A study released Thursday by the federal Consumer Financial Protection Bureau found that about half of the debt owed by consumers of financial products studied is subject to private arbitration, rather than the courts.
So-called “mandatory arbitration clauses,” which stipulate that consumers must take any complaints before a private arbitrator instead of a judge and jury, have become increasingly common in contracts for products like credit card loans, prepaid credit cards and even checking accounts, the study found.
And the report has some startling statistics for supporters of class action lawsuits. In the wake of a big 2011 Supreme Court decision that began in San Diego, AT&T v. Concepcion, “nearly all” the arbitration clauses studied by the agency bar consumers from bringing class action lawsuits against their lenders.
“Around 90 percent of the contracts with arbitration clauses — covering close to 100 percent of credit card loans outstanding, insured deposits, or prepaid card loads subject to arbitration — include such no-class arbitration provisions,” it found.
We drilled into the issue of consumer arbitration in this three-part series earlier this year.
We took a look at a local consumer, John Perz, who has spent years in what he calls “arbitration purgatory,” waiting for a fair hearing in his dispute with a local car dealership.
In California, arbitration firms are blatantly flouting a legal requirement to tell the public how many times their private judges find in favor of consumers and against corporations.
The Concepcion case is at the heart of a war on class actions by the Supreme Court.
The CFPB report doesn’t shed a whole lot of light on the fairness of consumer arbitration. Anti-arbitration campaigners argue that arbitration can often be biased against consumers and lacks the transparency of the courts.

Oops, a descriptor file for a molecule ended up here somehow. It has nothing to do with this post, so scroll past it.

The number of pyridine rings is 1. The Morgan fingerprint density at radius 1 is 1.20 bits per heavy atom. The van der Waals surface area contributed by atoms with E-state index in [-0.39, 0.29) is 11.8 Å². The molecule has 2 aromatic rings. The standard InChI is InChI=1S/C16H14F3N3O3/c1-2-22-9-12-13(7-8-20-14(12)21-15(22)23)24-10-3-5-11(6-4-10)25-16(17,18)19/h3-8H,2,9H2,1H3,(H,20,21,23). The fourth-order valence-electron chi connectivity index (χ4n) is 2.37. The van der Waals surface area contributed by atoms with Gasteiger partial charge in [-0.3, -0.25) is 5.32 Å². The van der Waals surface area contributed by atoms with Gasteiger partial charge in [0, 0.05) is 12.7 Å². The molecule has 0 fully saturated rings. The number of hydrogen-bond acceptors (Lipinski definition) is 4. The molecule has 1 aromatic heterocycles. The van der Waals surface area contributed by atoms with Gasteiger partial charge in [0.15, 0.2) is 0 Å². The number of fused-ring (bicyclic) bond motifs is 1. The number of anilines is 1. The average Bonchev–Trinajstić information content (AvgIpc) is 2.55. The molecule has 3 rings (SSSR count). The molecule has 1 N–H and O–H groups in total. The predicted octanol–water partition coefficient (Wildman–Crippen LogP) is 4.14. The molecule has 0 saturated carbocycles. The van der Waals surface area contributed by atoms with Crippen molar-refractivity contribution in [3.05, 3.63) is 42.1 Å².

Despite being hailed by anti-arbitration activists as a damning report, the study is really a cold, analytical look at how common mandatory arbitration clauses are, and what sort of language they typically contain.
There are a few interesting snippets, however:
• Larger, more sophisticated banks are more likely to include longer, more complicated arbitration clauses in their contracts with customers.
• While a majority of credit card companies and banks don’t use mandatory arbitration clauses, because the big ones do, the clauses actually affect about 50 percent of all credit card debt the CFPB studied and about 50 percent of all the money held in bank accounts studied by the agency.
• A far larger proportion, more than 80 percent, of prepaid credit cards are subject to mandatory arbitration clauses.
• The median length of the arbitration clauses studied by the CFPB was 1,074 words – about twice as long as this article.
• The clauses are also complicated and hard to read. Apparently, there’s a measure for “readability” of written material called the Flesch readability score. Here’s a snippet from the report:
Credit card arbitration clauses almost always were more complex and written at a higher grade level than the rest of the credit card contract. The mean Flesch readability score for credit card arbitration clauses — with a higher score indicating greater readability — was 34.5 and the median was 33.766. By comparison, the mean Flesch readability score for the remainder of the contract (i.e., excluding the arbitration clause) was 52.2 and the median was 51.6.
This is a really important consumer issue that’s only going to get bigger.